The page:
So two books from my stack have struck a shivery chord of recognition for me recently. The first, which I was re-reading (it came out last fall), is J. P. Choquette's Vermont horror novel, SHADOW IN THE WOODS. It starts with a few hints about a Sasquatch and a disappearance, then fades to normal with Addie Preston's prep for a group hike with clients. Addie is a relatively new mental health counselor with an understandable crush on her older male colleague, Dr. O'Dell ("call me Dell"). And she's thrilled to be the second professional on an eco-therapy effort, taking four patients up into the mountains for overnight camping and new experiences of coping with their internal anger and fears.
But some of that anger is not so internal after all, and neither are the terrors, some of them perfectly rational as Addie realizes nobody has the skills to save her from even the ordinary perils of rain-washed trails, limited map skills, failed phone service ... and a quick run of injuries and losses turning the trip into a nightmare. Choquette (who has written sleuth fiction in the past but is on an exuberant roll with gothic-inspired suspense situations now) sets up the likely losses, and spins Addie into panic-stricken coping efforts. Some readers will wish the book were longer, with more room for Addie to face her own changes -- instead, it's a tight 248 pages of action and response, a good weekend read (as long as you're not planning an overnight trip up your mountain, right?).
Escalate that sense of dread and peril with the newest book from Jenny Milchman, WICKED RIVER, coming out May 1. This is her fourth, and she's ramped up the intensity and threat in every twist. Start with newlyweds Natalie and Doug Larson, headed for a back-country honeymoon in the Adirondacks. So what that there are six million often-roadless acres in front of them ... they have GPS, Doug has friends who may cross paths with them, and between their rugged vehicle and a new canoe, and Doug's massive expertise, everything should be fine.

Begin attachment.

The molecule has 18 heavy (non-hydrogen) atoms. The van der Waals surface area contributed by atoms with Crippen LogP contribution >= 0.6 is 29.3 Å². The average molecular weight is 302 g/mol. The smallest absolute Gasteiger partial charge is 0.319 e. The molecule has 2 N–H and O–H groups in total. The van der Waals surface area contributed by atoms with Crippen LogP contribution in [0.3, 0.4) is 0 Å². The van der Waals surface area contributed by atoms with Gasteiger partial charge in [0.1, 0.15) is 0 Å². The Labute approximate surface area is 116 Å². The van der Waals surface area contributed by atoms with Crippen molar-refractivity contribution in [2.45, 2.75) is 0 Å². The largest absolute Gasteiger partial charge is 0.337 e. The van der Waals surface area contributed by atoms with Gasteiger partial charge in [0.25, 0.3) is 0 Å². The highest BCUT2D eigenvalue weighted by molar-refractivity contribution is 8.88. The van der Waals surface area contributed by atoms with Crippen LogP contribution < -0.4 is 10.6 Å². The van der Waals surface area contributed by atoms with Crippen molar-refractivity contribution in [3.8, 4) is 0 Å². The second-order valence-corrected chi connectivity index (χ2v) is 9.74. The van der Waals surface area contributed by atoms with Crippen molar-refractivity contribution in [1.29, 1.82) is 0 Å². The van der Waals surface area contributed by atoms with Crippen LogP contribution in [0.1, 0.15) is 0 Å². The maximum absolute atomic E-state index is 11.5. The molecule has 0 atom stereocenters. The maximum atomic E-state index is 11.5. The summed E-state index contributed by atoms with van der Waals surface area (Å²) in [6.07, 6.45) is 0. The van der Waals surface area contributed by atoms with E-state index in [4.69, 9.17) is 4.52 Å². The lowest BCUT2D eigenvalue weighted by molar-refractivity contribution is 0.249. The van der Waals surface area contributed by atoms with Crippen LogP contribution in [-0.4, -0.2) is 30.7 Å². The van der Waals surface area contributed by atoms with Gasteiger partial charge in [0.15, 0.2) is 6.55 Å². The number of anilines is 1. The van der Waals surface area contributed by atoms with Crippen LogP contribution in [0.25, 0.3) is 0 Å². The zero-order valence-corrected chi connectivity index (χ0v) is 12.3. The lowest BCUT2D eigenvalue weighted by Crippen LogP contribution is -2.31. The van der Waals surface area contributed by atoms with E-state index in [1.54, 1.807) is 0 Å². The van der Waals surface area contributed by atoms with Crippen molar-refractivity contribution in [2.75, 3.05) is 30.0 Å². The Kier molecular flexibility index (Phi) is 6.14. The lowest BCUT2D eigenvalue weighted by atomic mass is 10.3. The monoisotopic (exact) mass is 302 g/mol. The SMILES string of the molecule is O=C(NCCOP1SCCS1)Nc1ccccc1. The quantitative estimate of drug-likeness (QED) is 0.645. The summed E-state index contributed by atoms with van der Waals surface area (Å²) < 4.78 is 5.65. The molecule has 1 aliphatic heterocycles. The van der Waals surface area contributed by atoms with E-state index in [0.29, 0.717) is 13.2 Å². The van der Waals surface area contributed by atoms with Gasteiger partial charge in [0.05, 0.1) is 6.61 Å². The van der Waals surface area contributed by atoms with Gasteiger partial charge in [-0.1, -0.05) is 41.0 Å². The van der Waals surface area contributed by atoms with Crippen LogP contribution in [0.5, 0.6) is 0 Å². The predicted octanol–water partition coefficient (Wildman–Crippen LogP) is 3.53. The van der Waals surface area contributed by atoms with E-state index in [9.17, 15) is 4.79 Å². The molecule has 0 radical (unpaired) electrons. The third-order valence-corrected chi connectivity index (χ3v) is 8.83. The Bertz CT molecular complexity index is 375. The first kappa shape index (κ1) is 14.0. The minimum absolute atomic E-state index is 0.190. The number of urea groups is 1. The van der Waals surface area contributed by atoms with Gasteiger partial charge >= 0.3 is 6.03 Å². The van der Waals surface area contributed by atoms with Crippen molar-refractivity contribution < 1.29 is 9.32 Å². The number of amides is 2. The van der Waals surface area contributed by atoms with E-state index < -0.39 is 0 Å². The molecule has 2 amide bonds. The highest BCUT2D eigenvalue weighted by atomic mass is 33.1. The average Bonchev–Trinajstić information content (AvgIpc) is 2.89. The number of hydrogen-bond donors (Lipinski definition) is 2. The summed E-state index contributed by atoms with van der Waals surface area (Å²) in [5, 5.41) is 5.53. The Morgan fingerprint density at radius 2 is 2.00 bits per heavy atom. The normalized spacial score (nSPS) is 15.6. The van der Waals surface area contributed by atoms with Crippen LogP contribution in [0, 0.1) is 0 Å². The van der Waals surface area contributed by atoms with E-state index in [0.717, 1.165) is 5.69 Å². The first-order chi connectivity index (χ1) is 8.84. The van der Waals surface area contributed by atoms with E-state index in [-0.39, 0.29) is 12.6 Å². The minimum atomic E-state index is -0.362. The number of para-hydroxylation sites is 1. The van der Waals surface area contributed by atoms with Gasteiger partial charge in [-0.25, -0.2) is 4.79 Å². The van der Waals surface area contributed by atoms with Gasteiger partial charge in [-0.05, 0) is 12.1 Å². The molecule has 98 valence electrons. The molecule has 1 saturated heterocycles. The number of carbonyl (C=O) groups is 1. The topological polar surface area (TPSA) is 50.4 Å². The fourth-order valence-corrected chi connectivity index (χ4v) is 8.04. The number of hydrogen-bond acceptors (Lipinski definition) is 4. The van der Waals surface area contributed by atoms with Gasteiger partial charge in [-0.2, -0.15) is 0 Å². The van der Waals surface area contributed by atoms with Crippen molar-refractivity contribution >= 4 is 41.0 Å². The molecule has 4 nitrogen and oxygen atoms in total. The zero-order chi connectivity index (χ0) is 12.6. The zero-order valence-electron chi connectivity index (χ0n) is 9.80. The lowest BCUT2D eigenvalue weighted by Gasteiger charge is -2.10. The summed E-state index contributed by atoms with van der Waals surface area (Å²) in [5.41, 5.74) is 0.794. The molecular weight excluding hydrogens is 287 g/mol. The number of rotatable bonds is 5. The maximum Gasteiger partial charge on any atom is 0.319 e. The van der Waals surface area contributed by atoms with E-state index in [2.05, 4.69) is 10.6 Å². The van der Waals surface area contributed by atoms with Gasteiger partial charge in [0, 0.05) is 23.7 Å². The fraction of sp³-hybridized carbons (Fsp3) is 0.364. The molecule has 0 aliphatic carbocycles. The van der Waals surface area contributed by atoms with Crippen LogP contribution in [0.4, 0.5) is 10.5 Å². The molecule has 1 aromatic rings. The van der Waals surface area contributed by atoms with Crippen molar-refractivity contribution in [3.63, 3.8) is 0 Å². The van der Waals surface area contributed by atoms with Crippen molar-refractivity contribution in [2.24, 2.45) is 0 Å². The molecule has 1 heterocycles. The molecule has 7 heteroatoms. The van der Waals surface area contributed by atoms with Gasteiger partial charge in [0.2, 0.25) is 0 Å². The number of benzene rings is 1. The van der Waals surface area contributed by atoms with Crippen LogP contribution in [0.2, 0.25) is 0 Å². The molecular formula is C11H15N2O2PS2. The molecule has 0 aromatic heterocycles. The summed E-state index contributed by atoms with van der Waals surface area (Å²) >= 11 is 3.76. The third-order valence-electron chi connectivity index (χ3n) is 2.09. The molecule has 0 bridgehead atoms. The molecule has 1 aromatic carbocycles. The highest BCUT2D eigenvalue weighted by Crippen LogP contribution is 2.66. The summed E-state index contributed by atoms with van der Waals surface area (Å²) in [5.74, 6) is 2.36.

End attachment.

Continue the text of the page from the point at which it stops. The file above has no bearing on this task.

Except there are people hiding in those forested acres who have no desire for company -- or if they do want Natalie and Doug to come see them, there are no valid exit plans that will succeed, once a wilderness psycho and a few criminal moves get woven into the journey.
I was so creeped out that I had to read this one in short bursts. And I bought a new canister of bear spray. Sinister? Yeah. And besides, Doug's injured, way too early in the intense adventure, and the two of them in many ways barely know each other. Of course, Natalie can push that thought aside:
You didn't question a bond like theirs just because things had gone horribly wrong. Look at what Doug had been willing to do for her when it came down to it. She didn't want to be out here without him. She didn't want to be anywhere without him.But Natalie's underlying unease isn't groundless; Doug has in fact compromised their safety, and she's nowhere near understanding what's ahead.
Doug lowered himself onto the forest floor, gingerly positioning his arm. "I was trying to save you," he said mildly.
"Oh Doug," Natalie said. Tears stung her eyes, though there didn't seem to be enough of them to fall. "If you had died, I don't think I could have gone on without you." She said the words with more certainty than she'd spoken her vows just six days ago.
You'll want your own pepper spray after this one. You might want to schedule a practice session in the back yard, to be sure you're prepared.
PS: Looking for more mystery reviews, from cozy to very dark? Browse the Kingdom Books mysteries review blog here.